Giving a Chance to the Newly Sober

Recovering addicts can be among the best workers. Ask L.A. cafe owner Jon Esformes.

Cyndia Zwahlen
The Los Angeles Times
Small Business Report

June 21, 2006

Most employers would balk at hiring newly sober workers or those still battling drug or alcohol abuse.

Not Jon Esformes, owner of Westwood Country Market and Cafe in Los Angeles.

Esformes opened the business 14 months ago, serving brioche French toast, house-made granola, grilled panini and chopped salads to neighborhood families and businesspeople. He welcomes job candidates at various stages of recovery - as long as they are qualified, willing and able to perform the work.

He finds that the individuals who make the cut are often more enthusiastic than the typical worker. And thanks to the tenets of most 12-step recovery programs, they can operate with a heightened sense of integrity and be more receptive to instruction and criticism.

"Someone who is in recovery has a real gratitude for the opportunity they have to be part of the world and to be part of something, because for so long they may not have been part of anything," Esformes said. "It was that kind of excitement that I wanted in this restaurant as part of our team."

His team consists of 15 full-time and part-time employees. They cook, greet and serve guests and clean at the glass-fronted cafe and gourmet market, where bins of neatly stacked vegetables and shelves of specialty foods and wine surround the tables and wicker chairs.

It is illegal for an employer to ask a job candidate about health problems, including substance abuse, but Esformes, himself a recovering alcoholic, often learns of his workers' struggles. He has employed 10 newly sober workers at the cafe since it opened.

Esformes hopes to re-create the welcoming atmosphere of the small-town cafes and markets he frequented during his years on the road in his previous job. He handled chain-restaurant sales and marketing for his family's agriculture business, Pacific Tomato Growers Ltd. of Palmetto, Fla.

"I love the warmth of neighborhoods and what a neighborhood cafe represents to the people living in the area," he said.

At the Westwood cafe, prices are modest - most menu items are $10 or less, and families and children are welcomed.

The business broke even for the first time last month as sales rose to the $55,000 to $60,000 range, Esformes said. Sales have increased about 10% each month this year, he said. An on-site catering operation is part of a separate joint venture.

Esformes is determined to give others a chance to be a part of his own budding success story. He knows, and experts agree, that a stable work environment is important for those on the road to recovery.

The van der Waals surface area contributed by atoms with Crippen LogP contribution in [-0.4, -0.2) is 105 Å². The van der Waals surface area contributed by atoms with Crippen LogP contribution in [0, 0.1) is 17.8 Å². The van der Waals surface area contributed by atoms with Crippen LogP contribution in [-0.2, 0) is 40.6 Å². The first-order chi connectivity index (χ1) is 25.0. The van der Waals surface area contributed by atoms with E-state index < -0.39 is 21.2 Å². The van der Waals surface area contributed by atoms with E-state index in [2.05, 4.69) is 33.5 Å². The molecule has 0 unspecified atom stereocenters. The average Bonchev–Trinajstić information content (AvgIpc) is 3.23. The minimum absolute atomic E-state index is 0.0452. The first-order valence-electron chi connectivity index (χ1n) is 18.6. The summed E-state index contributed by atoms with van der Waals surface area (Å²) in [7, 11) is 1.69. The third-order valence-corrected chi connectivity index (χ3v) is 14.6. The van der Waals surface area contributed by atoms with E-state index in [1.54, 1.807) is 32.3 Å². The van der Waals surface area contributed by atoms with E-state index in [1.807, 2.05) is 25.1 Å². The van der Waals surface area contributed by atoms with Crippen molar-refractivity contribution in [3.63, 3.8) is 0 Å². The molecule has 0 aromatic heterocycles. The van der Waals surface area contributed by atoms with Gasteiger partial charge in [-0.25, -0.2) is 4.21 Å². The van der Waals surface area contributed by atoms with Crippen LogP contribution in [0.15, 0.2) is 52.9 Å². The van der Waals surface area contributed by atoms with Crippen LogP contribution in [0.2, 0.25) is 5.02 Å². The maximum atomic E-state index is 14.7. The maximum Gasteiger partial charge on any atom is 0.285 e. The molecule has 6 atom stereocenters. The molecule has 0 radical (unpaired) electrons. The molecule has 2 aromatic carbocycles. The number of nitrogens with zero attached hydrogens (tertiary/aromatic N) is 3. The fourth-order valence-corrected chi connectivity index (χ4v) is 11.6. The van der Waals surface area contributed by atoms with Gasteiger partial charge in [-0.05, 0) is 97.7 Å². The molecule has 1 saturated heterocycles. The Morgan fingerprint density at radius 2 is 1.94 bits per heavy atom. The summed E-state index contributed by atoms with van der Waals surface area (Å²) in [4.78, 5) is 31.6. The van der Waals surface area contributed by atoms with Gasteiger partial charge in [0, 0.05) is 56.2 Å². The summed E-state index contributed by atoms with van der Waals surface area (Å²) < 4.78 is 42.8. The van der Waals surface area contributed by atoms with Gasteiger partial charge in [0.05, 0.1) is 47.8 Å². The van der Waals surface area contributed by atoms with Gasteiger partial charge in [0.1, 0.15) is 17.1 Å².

"While treatment is a marvelous thing, if the treated individual doesn't acquire gainful employment, the likely success of the treatment would decline," said Scott Robertson, administrator for Glendale Adventist Alcohol and Drug Services, a leading private treatment program.

The financial toll of alcohol dependence in the U.S. hit $184.6 billion in 2002, the latest year for which figures are available, according to the National Institute on Alcohol Abuse and Alcoholism. Lost productivity accounted for the biggest share.

Esformes and his efforts are part of the growth of entrepreneurial activity and professional networking among people who have been through recovery programs.

It's a phenomenon that a year ago caught the eye of Alex Shohet, managing director of 12 Angels, a Southern California network of investors and others. Its slogan: Making an Investment in Redemption. The chairman of the board is Luis Villalobos, founder of the high-profile Tech Coast Angels network.

"People need a way back," said Shohet, who has founded and sold three high-tech companies and is a recovering substance abuser.

He was struck by the number of entrepreneurs in his 12-step meetings and the high-level professionals in his treatment program.

"I thought, 'What an amazing talent pool of unharnessed effort,' " he said. Individuals in that pool, who may have advanced degrees and years of work experience and expertise, often must take jobs that are well below and pay far less than their previous positions, Shohet said.

His group runs two pilot entrepreneur training programs and provides free consulting to businesses that hire recovering addicts.

Even the employer who is not actively hiring such individuals is likely to deal with the issue at some point, experts say.

About 8% of the average workforce has an alcohol abuse problem, says Eric Goplerud, a research professor at George Washington University.

Shohet is the first to acknowledge that hiring newly sober workers can be risky.

Relapse in the first year of recovery is high, he said. And employees will often need time to attend support meetings and other related appointments. Employers may decide to conduct more thorough background checks and keep a closer eye on attendance and other indications of a worker's performance.

Turnover rates can be higher than normal, experts said.

But the costs are worth it, Westwood Country Market's Esformes said.

"When I balance the exuberance that someone [newly sober] brings to the job and to the client's table, you know it would have to be a much higher cost to me to offset that," he said. "I get paid back tenfold."

Copyright 2006 Los Angeles Times